6 Essential Ways to Cultivate Creativity and Diversity in Leading Worship Music
Leading worship through music each Sunday is a privilege and a responsibility. Guiding a group of people who come from different socioeconomic, cultural, and racial backgrounds has many dynamics to it. It begins with unity, the expertise of the leader, and the supporting cast of musicians and singers. I recognize differences exist, but I carefully consider preferences and biases. Sometimes changing the rhythm or instrumentation of a popular praise song or hymn can add a layer of diversity to the song.
Diversity in music can show our willingness to reach other brothers and sisters in Christ with what is familiar to them while celebrating the differences that God intended. We must remember, although God loves our differences, our goal of worship is not diversity. How do you choose songs that speak truth, will prove easy for the congregation to follow, yet challenge the music team toward excellence? While many ways to do this exist, I believe the following six points are essential for the worship leader.
1. Know Your Congregation
I can’t stress this enough. It is challenging to effectively lead people on a consistent basis if you don’t know them. Interacting with them beyond a surface level will help establish trust. I’ve found that when congregants trust their leader, they remain willing to receive or follow the direction the leadership takes.
I love participating in a worshiping community, and it’s a privilege and honor to have the trust of the people to lead them each week in that which has an eternal impact on the life of the believer. While many differing opinions concerning worship through music exist, I think we can all agree that worshiping through music is biblical and extremely important to our God.
While Scripture does not give definitive specifics on style, instrumentation, or arrangement, it does provide clarity on substance. Our music must exhort, admonish, and encourage us as believers while also remain pleasing and glorifying to the Lord. Thus the content of our songs must include holy words—God’s Word.
Paul writes, “Let the message of Christ dwell among you richly as you teach and admonish one another with all wisdom through psalms, hymns, and songs from the Spirit, singing to God with gratitude in your hearts” (Col 3:16).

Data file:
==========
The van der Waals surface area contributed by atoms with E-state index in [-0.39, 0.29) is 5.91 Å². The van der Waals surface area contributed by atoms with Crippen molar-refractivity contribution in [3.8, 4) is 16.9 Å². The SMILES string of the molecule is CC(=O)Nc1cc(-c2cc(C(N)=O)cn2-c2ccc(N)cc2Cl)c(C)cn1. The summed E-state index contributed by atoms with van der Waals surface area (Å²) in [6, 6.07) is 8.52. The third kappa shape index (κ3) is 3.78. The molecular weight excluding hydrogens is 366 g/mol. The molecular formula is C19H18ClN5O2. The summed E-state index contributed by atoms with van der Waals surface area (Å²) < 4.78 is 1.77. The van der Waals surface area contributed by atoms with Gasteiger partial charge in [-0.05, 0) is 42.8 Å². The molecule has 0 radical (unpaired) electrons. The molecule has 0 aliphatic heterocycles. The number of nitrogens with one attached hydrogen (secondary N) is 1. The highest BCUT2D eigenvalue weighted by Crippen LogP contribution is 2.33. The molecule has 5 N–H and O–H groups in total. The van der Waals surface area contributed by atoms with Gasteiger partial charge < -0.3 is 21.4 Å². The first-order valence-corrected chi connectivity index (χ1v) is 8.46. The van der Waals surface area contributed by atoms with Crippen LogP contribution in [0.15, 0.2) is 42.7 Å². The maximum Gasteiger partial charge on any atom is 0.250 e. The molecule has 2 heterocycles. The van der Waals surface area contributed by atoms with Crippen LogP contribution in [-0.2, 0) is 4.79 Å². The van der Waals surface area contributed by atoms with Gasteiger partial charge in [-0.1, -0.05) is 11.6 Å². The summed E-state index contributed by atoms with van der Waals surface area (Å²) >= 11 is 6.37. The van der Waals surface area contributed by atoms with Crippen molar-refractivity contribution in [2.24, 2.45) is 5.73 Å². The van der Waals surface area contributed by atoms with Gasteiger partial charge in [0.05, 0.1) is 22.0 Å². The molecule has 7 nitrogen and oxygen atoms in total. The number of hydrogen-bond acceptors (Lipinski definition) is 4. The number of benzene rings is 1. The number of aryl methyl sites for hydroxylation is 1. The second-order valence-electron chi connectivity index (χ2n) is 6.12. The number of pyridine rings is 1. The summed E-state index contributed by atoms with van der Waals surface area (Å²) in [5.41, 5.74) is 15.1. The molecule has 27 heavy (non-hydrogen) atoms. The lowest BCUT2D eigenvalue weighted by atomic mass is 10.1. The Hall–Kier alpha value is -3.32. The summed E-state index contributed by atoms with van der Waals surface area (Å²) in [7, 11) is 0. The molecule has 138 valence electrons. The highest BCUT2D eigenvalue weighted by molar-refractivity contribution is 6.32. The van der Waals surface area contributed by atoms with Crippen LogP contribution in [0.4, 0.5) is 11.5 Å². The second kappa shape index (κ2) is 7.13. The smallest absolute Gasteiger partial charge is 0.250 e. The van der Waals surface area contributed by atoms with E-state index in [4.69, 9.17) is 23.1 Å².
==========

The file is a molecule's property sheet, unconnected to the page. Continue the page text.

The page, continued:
2. Get Your Leaders Involved
The worship leader should confidently trust that the leaders of the church will remain involved in worshiping with the congregation. Worship to God is both corporate and private, which needs to be modeled by all.
When ministry leaders consistently fail to participate in the worship-in-song portion of the service, it can lead to the false belief that the time of praise and worship has less significance than other parts of the worship service. Yes, sometimes ministry leaders need to stay somewhere else during singing to prepare and/or help with the next portion of the service, but available ministry leaders and staff should participate in the church’s entire worship service.
Why? Because people watch their leaders and they will model their behavior. It is especially crucial for the new believers in your congregation. They need to see the different ways God’s people worship God—singing, prayer, and the hearing of the Word— modeled by those who have followed Christ for a little longer than they have. Help educate your pastoral staff in the vital role they play by merely arriving at the beginning of the service, participating throughout, and greeting the congregation following the close of the service.
3. Cultivate Your Worship Team
The relationships developed between the worship pastor and the musicians, singers, audiovisual crew, ushers, and greeters are key. Take a pastoral and family approach to this. It goes far beyond taking basic prayer requests and making casual conversations. The leader must interact with his team on a weekly basis. It means making an effort to share life together.
Rehearsal times should not only include music, but should also consist of learning how each person thinks, challenging the group biblically, weeping and rejoicing together. The energy and community that comes from this has a significant impact on the congregation, especially in corporate worship.
Encourage band members and vocalists to think outside of the box when learning a song. When a diverse group collaborates on a song, it takes on new character. Everyone in the room will have their preferences and ideas. Blending these into a cohesive whole will naturally add to the unique quality of the music presented to the congregation. This will, of course, also require more than an hour of rehearsal. Prepare teams of musicians and singers to invest time so that they can offer an excellent praise to the Lord!
“A new commandment I give to you, that you love one another, even as I have loved you, that you also love one another. By this all men will know that you are my disciples, if you have love for one another” (John 13:34–35, NASB).
4. Eliminate Personal Preferences
The congregation won’t submit their preferences to God if the leader refuses to let go of them first. Many music wars in churches have started because people want leaders to cater to them in their walk with God. Diversity in music is about reaching beyond our personal preferences to unify people to express their love and commitment to God corporately. It centers on Christ. Many of the songs I choose in worship sets seldom describe my style or preference. If the message is clear and the melody is good, I can work with it.